BACKGROUND: Bacterial contamination of blood components can result in transfusion-transmitted infection, but the risk is not established.
STUDY DESIGN AND METHODS: Suspected cases of transfusion-transmitted bacteremia were reported to the CDC by participating blood collection facilities and transfusion services affiliated with the American Red Cross, AABB, or Department of Defense blood programs from 1998 through 2000. A case was defined as any transfusion reaction meeting clinical criteria in which the same organism species was cultured from a blood component and from recipient blood, with the organism pair confirmed as identical by molecular typing.
RESULTS: There were 34 cases and 9 deaths. The rate of transfusion-transmitted bacteremia (in events/million units) was 9.98 for single-donor platelets, 10.64 for pooled platelets, and 0.21 for RBC units; for fatal reactions, the rates were 1.94, 2.22, and 0.13, respectively. Patients at greatest risk for death received components containing gram-negative organisms (OR, 7.5; 95% CI, 1.3-64.2; p = 0.009).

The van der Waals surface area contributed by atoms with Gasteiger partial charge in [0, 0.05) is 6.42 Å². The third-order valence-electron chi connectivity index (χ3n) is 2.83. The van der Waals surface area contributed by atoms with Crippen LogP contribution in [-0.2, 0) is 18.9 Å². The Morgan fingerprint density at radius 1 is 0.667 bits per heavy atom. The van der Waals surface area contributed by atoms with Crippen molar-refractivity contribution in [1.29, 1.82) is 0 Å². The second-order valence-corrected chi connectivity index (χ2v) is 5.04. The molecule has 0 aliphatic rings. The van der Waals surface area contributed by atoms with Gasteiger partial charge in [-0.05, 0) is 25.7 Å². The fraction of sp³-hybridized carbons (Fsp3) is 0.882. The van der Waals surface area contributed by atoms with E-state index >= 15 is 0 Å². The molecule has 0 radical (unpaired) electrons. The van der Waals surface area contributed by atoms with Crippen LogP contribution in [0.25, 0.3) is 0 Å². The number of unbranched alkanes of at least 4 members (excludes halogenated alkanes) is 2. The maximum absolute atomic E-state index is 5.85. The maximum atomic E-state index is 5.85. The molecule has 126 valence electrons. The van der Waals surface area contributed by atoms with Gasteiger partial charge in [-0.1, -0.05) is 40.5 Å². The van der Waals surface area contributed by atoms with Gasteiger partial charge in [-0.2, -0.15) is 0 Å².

CONCLUSION: Bacterial contamination of blood is an important cause of transfusion-transmitted infection; infection risk from platelet transfusion is higher compared with that from RBCs, and, overall, the risk of infection from bacterial contamination now may exceed that from viral agents. Recipients of components containing gram-negative organisms are at highest risk for transfusion-related death. The results of this study may help direct efforts to improve transfusion-related patient safety.